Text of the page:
• I read an article that said that all state companies are still officially owned by their workers. They said it was something Mao put in and the Dengists never got around to getting rid of it. What happens is say in the case of the TV manufacturer, the workers get a check for the entire revenue of the firm for that month. Then ~95% is automatically deducted from that check to be plowed back into the business or as profits to go to the Treasury I suppose. However, workers’ paychecks do go up as the firm becomes more profitable.

      This was an article in Time Magazine that told me this, and Time is about as Communist-hostile as any magazine on Earth. At least at the time I read that article, Time said that all state firms are still officially owned by the workers, something Mao put in. I’m sure this was in effect at least when I read that article.

      • Yee

        Perhaps that particular company give some share to the workers, but that practice is not the norm. And almost all companies, state owned or privite, give a yearly bonus to the workers, a tradition.

        Companies are not owned by workers. That was given up in 90s, and even then, it was the very small ones were owned by workers, big ones were state owned.

  2. Yee

    One shouldn’t forget a hard truth — this world is run on money.

    For an underdeveloped country, the biggest problem is that it doesn’t have enough money for investment. You must first be able to make money, then you can talk about how to distribute it.

    Cuba was underdeveloped before Castro. It has no colonies to take money from, not much loans it can get, so it couldn’t accumulate enough money to invest back into other industries.

    Take North Korea, before the fall of Soviet Union, it actually had higher living standard than South Korea in the early 80s. It had investments and trades then.

    • YEE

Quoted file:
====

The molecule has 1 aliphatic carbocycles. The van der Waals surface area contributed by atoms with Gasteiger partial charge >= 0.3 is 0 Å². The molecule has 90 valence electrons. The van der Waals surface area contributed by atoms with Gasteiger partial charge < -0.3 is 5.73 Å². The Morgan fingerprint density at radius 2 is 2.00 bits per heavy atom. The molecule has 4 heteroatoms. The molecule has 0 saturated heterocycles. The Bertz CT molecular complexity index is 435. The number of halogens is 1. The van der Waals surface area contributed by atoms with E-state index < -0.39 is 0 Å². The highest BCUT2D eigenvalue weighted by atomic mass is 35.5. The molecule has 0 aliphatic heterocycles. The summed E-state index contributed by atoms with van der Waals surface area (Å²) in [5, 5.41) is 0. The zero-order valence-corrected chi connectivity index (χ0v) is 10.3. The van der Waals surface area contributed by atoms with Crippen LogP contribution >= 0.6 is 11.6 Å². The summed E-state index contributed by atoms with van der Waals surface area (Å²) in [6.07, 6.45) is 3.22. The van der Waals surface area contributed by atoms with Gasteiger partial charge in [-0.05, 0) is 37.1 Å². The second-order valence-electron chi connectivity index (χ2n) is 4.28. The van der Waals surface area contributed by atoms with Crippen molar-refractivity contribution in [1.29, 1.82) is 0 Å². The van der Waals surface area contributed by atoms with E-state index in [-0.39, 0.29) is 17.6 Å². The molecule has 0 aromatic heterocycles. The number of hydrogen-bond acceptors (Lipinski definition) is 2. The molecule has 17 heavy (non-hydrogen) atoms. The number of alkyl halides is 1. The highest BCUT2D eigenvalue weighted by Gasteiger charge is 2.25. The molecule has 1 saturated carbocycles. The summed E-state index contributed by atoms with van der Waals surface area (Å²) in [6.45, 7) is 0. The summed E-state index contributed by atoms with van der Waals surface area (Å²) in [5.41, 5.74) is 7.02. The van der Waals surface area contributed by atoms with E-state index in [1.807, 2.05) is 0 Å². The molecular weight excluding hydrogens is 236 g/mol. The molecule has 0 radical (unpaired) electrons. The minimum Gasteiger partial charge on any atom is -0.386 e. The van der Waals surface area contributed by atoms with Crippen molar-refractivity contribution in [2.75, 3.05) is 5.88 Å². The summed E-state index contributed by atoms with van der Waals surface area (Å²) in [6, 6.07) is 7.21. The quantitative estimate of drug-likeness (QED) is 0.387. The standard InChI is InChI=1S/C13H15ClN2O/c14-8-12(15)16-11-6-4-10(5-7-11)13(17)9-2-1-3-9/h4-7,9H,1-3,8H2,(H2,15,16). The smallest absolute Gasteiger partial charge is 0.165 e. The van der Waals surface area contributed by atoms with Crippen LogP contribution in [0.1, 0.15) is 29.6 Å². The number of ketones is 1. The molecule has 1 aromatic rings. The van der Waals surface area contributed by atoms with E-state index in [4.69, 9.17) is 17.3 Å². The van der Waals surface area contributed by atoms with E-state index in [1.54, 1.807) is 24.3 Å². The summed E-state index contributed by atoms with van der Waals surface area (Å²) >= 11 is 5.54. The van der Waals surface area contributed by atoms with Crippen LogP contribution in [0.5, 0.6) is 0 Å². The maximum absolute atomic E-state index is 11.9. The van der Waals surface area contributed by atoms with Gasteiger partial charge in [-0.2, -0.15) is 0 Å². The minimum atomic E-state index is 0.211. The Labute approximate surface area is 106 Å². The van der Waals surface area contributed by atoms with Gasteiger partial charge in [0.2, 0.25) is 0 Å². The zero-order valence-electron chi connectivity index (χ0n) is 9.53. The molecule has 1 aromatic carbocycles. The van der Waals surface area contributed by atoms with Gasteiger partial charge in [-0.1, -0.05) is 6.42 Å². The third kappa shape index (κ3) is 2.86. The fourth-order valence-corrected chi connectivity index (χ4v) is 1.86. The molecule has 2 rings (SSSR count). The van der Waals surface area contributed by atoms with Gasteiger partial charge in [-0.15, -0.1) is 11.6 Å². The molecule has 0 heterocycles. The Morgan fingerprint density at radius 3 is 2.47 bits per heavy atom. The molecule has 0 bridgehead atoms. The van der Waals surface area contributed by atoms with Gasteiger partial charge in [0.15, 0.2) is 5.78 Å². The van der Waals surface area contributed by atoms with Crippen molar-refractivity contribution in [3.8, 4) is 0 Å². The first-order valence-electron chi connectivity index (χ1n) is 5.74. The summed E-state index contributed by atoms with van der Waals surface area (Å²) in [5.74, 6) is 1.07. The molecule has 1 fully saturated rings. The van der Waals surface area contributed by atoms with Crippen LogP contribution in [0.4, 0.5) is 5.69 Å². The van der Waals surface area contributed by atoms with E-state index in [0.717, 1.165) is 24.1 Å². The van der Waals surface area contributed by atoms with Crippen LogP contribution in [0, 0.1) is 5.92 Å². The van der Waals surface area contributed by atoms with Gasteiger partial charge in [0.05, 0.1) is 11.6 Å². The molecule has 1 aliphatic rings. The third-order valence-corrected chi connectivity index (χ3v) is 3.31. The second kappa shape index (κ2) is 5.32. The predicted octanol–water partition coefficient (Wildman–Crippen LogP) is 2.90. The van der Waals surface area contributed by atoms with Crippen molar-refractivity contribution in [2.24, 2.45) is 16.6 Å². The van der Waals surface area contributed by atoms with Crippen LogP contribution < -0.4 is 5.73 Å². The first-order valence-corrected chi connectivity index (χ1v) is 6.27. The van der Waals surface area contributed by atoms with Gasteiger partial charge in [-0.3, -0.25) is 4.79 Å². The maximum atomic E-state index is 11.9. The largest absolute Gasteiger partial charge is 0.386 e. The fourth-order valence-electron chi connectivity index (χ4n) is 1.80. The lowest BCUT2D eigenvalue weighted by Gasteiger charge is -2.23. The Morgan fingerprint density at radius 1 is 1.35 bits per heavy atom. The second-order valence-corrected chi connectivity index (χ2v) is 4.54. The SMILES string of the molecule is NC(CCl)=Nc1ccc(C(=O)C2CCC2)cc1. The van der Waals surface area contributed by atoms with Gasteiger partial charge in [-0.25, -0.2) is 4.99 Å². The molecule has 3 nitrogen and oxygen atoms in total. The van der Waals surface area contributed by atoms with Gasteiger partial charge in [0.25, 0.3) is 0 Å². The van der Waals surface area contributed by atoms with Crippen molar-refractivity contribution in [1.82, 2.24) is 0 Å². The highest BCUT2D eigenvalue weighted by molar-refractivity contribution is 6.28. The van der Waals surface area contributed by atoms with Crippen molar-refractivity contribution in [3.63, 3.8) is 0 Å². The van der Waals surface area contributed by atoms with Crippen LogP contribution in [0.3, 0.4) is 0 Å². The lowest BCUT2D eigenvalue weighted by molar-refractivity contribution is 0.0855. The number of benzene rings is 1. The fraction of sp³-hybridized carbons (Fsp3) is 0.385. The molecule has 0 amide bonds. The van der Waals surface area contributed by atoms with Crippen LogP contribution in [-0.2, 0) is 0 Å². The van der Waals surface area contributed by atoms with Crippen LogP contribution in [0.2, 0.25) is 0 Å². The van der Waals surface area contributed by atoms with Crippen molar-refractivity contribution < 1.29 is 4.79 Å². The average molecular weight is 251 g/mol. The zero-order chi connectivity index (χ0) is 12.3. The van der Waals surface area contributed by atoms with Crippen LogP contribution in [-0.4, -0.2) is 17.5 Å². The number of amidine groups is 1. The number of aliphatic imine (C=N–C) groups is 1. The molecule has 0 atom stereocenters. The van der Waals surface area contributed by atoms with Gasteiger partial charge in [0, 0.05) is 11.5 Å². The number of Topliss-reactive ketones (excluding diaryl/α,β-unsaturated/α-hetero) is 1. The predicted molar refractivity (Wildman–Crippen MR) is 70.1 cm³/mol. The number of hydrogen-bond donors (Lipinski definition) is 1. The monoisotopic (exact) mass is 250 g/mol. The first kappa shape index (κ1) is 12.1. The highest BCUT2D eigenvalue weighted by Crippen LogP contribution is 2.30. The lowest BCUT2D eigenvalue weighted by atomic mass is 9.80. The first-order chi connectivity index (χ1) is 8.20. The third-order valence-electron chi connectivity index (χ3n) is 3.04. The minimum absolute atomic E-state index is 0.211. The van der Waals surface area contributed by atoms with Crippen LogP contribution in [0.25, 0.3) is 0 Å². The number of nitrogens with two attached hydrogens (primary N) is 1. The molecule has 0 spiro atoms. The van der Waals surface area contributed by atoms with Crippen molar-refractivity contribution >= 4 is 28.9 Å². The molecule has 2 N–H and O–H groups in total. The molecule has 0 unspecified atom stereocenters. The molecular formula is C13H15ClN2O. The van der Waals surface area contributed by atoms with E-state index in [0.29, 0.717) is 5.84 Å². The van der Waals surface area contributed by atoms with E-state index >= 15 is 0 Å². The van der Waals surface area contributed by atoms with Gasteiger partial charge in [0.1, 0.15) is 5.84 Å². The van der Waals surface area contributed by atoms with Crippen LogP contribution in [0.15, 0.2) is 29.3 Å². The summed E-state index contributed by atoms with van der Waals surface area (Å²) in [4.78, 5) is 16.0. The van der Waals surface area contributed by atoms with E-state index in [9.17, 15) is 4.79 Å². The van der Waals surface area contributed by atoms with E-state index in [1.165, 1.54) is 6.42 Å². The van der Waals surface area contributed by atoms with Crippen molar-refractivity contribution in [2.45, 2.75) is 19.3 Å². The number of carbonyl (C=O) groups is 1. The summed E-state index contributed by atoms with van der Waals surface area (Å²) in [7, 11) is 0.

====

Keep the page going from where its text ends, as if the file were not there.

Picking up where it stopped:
South Korea has made a great deal of money from America and the Philippines.

      China has also made money from foreign investments. Especially since it got Hong Kong in the late 90’s.

      Nobody is a Hermit Kingdom anymore.

      • Yee

        HongKong prosperous from being the solo middleman of ALL Chinese trade with the west in trade blockade days. I know because my parents ran a small wholesale business being the supplier to a state owned export company. All export must go through some HongKong company in the old days.

        HK has been losing business since China become more open to the world.

    • Juanny Boy

      there actually was a ton of foreign money (American, typically) in their economy, and it produced an economy. The problem was that it was basically all agricultural, with the benefits going to the top. I have heard, it was a sharecropping/Feudal system.

      But things got tough once the U.S. pulled out, the Soviets filled the gap, but after they fell there were some tough times.

    • Juanny Boy

      they also, even with Soviet Capital, never really had the ability to industrialize like China (although that did have some negative consequences, ahem)
      Part of it may be population, lower IQ, or other.

  3. YEE This might be true.